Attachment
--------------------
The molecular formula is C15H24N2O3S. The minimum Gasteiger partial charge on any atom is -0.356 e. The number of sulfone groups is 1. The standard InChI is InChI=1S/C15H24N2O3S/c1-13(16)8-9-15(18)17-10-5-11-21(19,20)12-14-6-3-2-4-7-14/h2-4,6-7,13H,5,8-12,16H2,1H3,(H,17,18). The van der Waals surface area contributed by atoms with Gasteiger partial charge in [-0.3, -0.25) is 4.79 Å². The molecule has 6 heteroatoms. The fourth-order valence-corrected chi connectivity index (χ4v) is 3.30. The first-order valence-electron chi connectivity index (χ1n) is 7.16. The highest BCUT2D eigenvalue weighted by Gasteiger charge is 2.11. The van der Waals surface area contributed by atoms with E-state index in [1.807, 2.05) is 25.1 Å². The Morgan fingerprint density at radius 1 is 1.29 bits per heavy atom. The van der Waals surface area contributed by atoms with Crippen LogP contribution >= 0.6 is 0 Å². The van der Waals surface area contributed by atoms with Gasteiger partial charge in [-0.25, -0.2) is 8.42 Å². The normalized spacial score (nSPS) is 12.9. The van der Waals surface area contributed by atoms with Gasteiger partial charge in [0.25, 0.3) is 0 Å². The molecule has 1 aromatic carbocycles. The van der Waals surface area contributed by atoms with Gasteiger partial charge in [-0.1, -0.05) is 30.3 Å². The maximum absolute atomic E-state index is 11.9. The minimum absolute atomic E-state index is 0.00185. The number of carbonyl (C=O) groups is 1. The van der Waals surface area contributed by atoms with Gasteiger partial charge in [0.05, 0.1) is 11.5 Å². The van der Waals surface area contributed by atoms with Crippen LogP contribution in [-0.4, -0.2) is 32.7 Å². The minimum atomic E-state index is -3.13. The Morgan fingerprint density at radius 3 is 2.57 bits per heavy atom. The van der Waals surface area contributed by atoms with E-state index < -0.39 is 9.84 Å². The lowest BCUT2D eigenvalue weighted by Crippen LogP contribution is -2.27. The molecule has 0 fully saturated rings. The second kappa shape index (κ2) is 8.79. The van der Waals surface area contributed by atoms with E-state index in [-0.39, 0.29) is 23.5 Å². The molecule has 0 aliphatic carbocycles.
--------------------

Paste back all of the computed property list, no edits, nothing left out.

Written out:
The molecular formula is C15H24N2O3S. The minimum Gasteiger partial charge on any atom is -0.356 e. The number of sulfone groups is 1. The standard InChI is InChI=1S/C15H24N2O3S/c1-13(16)8-9-15(18)17-10-5-11-21(19,20)12-14-6-3-2-4-7-14/h2-4,6-7,13H,5,8-12,16H2,1H3,(H,17,18). The van der Waals surface area contributed by atoms with Gasteiger partial charge in [-0.3, -0.25) is 4.79 Å². The molecule has 6 heteroatoms. The fourth-order valence-corrected chi connectivity index (χ4v) is 3.30. The first-order valence-electron chi connectivity index (χ1n) is 7.16. The highest BCUT2D eigenvalue weighted by Gasteiger charge is 2.11. The van der Waals surface area contributed by atoms with E-state index in [1.807, 2.05) is 25.1 Å². The Morgan fingerprint density at radius 1 is 1.29 bits per heavy atom. The van der Waals surface area contributed by atoms with Crippen LogP contribution >= 0.6 is 0 Å². The van der Waals surface area contributed by atoms with Gasteiger partial charge in [-0.25, -0.2) is 8.42 Å². The normalized spacial score (nSPS) is 12.9. The van der Waals surface area contributed by atoms with Gasteiger partial charge in [0.25, 0.3) is 0 Å². The molecule has 1 aromatic carbocycles. The van der Waals surface area contributed by atoms with Gasteiger partial charge in [-0.1, -0.05) is 30.3 Å². The maximum absolute atomic E-state index is 11.9. The minimum absolute atomic E-state index is 0.00185. The number of carbonyl (C=O) groups is 1. The van der Waals surface area contributed by atoms with Gasteiger partial charge in [0.05, 0.1) is 11.5 Å². The van der Waals surface area contributed by atoms with Crippen LogP contribution in [-0.4, -0.2) is 32.7 Å². The minimum atomic E-state index is -3.13. The Morgan fingerprint density at radius 3 is 2.57 bits per heavy atom. The van der Waals surface area contributed by atoms with E-state index < -0.39 is 9.84 Å². The lowest BCUT2D eigenvalue weighted by Crippen LogP contribution is -2.27. The molecule has 0 fully saturated rings. The second kappa shape index (κ2) is 8.79. The van der Waals surface area contributed by atoms with E-state index in [-0.39, 0.29) is 23.5 Å². The molecule has 0 aliphatic carbocycles.